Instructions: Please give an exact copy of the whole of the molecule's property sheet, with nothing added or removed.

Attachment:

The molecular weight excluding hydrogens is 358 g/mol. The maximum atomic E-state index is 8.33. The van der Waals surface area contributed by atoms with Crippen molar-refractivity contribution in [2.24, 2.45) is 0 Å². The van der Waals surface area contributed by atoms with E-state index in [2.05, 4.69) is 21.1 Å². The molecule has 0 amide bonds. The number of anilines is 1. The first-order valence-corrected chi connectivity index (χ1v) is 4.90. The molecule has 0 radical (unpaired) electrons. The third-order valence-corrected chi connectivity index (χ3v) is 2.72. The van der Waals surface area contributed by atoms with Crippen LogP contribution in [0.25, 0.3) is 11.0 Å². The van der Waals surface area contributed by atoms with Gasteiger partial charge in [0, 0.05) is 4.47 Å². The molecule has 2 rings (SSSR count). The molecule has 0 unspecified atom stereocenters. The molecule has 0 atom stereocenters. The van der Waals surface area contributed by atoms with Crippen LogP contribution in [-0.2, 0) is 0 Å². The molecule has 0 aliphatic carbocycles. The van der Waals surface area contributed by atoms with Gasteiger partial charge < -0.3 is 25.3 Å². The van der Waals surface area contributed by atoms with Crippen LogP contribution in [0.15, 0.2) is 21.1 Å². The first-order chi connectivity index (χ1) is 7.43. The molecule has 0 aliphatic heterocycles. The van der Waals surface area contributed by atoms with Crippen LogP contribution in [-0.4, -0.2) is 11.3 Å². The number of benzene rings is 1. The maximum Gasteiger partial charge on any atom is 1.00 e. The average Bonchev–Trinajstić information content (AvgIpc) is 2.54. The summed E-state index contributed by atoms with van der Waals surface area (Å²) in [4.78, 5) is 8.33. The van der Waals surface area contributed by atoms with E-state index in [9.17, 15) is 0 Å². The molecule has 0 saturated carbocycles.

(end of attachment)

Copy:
The molecular weight excluding hydrogens is 358 g/mol. The maximum atomic E-state index is 8.33. The van der Waals surface area contributed by atoms with Crippen molar-refractivity contribution in [2.24, 2.45) is 0 Å². The van der Waals surface area contributed by atoms with E-state index in [2.05, 4.69) is 21.1 Å². The molecule has 0 amide bonds. The number of anilines is 1. The first-order valence-corrected chi connectivity index (χ1v) is 4.90. The molecule has 0 radical (unpaired) electrons. The third-order valence-corrected chi connectivity index (χ3v) is 2.72. The van der Waals surface area contributed by atoms with Crippen LogP contribution in [0.25, 0.3) is 11.0 Å². The van der Waals surface area contributed by atoms with Gasteiger partial charge in [0, 0.05) is 4.47 Å². The molecule has 2 rings (SSSR count). The molecule has 0 unspecified atom stereocenters. The molecule has 0 atom stereocenters. The van der Waals surface area contributed by atoms with Crippen LogP contribution in [-0.2, 0) is 0 Å². The molecule has 0 aliphatic carbocycles. The van der Waals surface area contributed by atoms with Gasteiger partial charge < -0.3 is 25.3 Å². The van der Waals surface area contributed by atoms with Crippen LogP contribution in [0.15, 0.2) is 21.1 Å². The first-order chi connectivity index (χ1) is 7.43. The molecule has 0 aliphatic heterocycles. The van der Waals surface area contributed by atoms with Crippen LogP contribution in [-0.4, -0.2) is 11.3 Å². The number of benzene rings is 1. The maximum Gasteiger partial charge on any atom is 1.00 e. The average Bonchev–Trinajstić information content (AvgIpc) is 2.54. The summed E-state index contributed by atoms with van der Waals surface area (Å²) in [4.78, 5) is 8.33. The van der Waals surface area contributed by atoms with E-state index in [9.17, 15) is 0 Å². The molecule has 0 saturated carbocycles.